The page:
Two recent news stories focused on one of the more divisive debates in retirement savings: Invest in actively managed funds or passive, indexed funds?
The Wall Street Journal noted that for the first time in several years actively managed equity mutual funds have outperformed their indexed or passively managed peers in 2015. Specifically, the average actively managed U.S. stock funds rose 2.25 percent compared to a 2.2 percent increase for indexed funds through the end of April, according to Morningstar, the investment data firm. The S&P 500 index rose by 1.9 percent.
Points for active management? Not really. Bloomberg Business looked at the results of a Bloomberg Markets Global poll of finance professionals. One question was: "What do you think is most appropriate for someone who is mid-career and trying to save for retirement?" Among U.S. respondents, 52 percent favored index funds and exchange traded funds.
The professionals know it's hard to systematically outperform the market. Instead, build the core of your retirement portfolio around broad-based low-cost index funds. You'll do as well and as poorly as the market index. You should broadly diversify since no one really knows which assets will zig and which will zag.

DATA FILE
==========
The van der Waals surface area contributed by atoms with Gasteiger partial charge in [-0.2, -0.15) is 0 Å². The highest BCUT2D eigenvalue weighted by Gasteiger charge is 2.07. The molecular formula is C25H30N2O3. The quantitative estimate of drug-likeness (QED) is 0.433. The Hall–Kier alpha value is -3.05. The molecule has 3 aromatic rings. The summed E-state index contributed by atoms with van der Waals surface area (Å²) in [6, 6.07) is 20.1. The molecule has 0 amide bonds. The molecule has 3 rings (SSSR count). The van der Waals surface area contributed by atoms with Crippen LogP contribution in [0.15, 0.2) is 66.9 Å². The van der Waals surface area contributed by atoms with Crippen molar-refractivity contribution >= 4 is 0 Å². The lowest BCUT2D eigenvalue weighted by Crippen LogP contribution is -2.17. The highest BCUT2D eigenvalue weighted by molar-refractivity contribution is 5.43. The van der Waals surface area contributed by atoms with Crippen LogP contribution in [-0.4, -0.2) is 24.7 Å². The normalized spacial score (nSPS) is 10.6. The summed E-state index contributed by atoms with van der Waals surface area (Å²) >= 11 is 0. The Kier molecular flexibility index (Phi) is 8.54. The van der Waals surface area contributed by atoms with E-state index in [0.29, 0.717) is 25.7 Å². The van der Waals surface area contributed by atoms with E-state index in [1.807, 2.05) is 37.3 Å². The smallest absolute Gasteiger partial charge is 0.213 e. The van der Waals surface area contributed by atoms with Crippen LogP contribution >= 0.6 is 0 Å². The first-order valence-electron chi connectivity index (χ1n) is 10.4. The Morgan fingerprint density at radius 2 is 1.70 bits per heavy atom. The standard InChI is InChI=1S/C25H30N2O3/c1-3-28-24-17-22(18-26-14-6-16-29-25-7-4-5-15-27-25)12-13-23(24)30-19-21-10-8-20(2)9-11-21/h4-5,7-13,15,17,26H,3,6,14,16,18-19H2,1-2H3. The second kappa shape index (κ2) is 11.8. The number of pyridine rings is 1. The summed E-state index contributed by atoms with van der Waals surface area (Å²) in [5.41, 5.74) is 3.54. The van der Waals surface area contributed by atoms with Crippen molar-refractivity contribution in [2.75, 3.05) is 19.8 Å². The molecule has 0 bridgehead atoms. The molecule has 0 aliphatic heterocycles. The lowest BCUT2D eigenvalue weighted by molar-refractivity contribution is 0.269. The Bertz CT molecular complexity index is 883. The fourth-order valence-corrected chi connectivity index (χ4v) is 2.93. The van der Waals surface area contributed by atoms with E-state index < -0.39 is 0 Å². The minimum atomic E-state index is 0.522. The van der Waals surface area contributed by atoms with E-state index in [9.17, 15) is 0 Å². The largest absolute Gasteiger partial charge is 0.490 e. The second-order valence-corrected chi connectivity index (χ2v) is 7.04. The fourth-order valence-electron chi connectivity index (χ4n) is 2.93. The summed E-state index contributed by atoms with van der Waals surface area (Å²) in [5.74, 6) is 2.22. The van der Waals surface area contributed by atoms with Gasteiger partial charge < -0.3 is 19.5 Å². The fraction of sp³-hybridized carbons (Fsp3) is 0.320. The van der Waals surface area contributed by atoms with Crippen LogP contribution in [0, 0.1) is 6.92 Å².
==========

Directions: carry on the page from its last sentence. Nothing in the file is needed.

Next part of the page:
Of course, there are times — like now — when active managers in the aggregate do well. The case for indexing grows stronger with time. Passive portfolios that held all the stocks in a broad-based market index substantially outperformed the average active manager since 1980, calculates Burton Malkiel, author of "A Random Walk Down Wall Street."
Fees are a major reason why well-designed index funds do well. Actively managed mutual funds cost more, with fees typically in the 0.6 percent to 1 percent range compared to lows of 0.1 percent to 0.2 percent with index funds.
A simple example: Invest $10,000 and earn a 7 percent average annual return over 30 years. At a 0.89 percent annual fee your $10,000 is worth more than $58,000. The same investment at a 0.12 percent fee? It's worth over $73,000.
Indexing is part of a larger strategy: Keeping it simple. The risks and rewards of simple investments are easier to grasp and monitor. The expenses are low. Less money paid to professionals is more money in your pocket.
Chris Farrell is senior economics contributor, Marketplace, and economics commentator, Minnesota Public Radio.